When Republican-appointed judges put a constitutional “right” in scare quotes, its days might be numbered. So it’s worth watching a case that prompted that dramatic characterization, in a dispute involving protections for homeless people in the 9th U.S. Circuit Court of Appeals.
The dispute stemmed from a ruling last year by a divided three-judge panel on the San Francisco-based appeals court, with two Democratic appointees in the majority and a Republican appointee dissenting. The circuit covers several Western states, including California.
The panel upheld a trial court ruling that Grants Pass, Oregon, couldn’t enforce ordinances against homeless people for merely sleeping outside with rudimentary protection from the elements, or for sleeping in their car at night, when there’s nowhere else in the city to go.
Citing a 9th Circuit precedent from 2018, Martin v. City of Boise, the panel’s majority said it’s unconstitutional, under the Eighth Amendment, to punish “sleeping somewhere in public if one has nowhere else to do so.” The amendment bars cruel and unusual punishment.
Dissenting from that ruling, a Donald Trump-appointed judge, Daniel Collins, said both the Martin decision and the Grants Pass decision should be overturned “at the earliest opportunity, either by this court sitting en banc or by the U.S. Supreme Court.”
“En banc” refers to the full circuit reconsidering a panel ruling. But this week, there weren’t enough 9th Circuit judges in agreement to do so. Yet, that hardly means the panel’s decision protecting homeless people will stand for all time. Indeed, several GOP-appointed judges in addition to Collins lashed out, all but begging their conservative brethren on the Supreme Court to take up the issue.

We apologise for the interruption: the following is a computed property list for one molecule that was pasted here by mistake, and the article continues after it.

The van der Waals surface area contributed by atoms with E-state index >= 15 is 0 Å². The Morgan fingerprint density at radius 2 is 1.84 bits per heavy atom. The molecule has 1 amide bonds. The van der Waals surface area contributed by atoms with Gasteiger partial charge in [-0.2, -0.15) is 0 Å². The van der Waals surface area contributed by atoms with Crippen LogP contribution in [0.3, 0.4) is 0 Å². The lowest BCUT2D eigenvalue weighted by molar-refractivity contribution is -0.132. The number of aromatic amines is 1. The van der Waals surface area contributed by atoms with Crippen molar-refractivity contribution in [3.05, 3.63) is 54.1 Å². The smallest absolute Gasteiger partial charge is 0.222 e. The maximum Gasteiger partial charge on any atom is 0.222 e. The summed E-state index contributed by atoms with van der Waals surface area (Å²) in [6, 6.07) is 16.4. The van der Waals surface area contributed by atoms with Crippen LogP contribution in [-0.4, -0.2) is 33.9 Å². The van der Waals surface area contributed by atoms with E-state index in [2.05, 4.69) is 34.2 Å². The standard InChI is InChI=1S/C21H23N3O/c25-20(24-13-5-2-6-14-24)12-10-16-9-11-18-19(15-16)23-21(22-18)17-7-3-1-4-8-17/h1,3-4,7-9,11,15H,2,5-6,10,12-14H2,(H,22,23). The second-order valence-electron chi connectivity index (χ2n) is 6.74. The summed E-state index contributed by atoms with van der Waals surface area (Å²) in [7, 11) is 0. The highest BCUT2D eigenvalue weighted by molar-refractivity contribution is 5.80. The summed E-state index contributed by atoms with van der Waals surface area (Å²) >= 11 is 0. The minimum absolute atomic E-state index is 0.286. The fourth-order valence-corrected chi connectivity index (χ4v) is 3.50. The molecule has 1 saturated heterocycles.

Their complaints surfaced in multiple writings Wednesday, when the full circuit denied rehearing.
One such statement lamented that “our Circuit’s jurisprudence now effectively guarantees a personal federal constitutional ‘right’ for individuals to camp or to sleep on sidewalks and in parks, playgrounds, and other public places in defiance of traditional health, safety, and welfare laws — a dubious holding premised on a fanciful interpretation of the Eighth Amendment.” The two Democratic appointees from the panel majority, in a statement of their own, countered that the notion of such a right “is completely absent from the opinion” and that the “denial of en banc rehearing should not be criticized based on rhetorical exaggerations.”
Nonetheless, the critical statement went on to claim that the 9th Circuit is “the first and only federal circuit to have divined such a strange and sweeping mandate from the Cruel and Unusual Punishments Clause.” The GOP appointees concluded, “We should have reheard this case en banc to reconsider our unfortunate constitutional mistake.”
It’s a “mistake” that the Supreme Court may be more than happy to “correct.” That’s especially so when it comes to a ruling under the Eighth Amendment, which the Republican-appointed justices have interpreted much more stingily than the court’s Democratic appointees, as death penalty cases and other punishment disputes have shown.
So, don’t be surprised to see this one get to the justices sooner rather than later.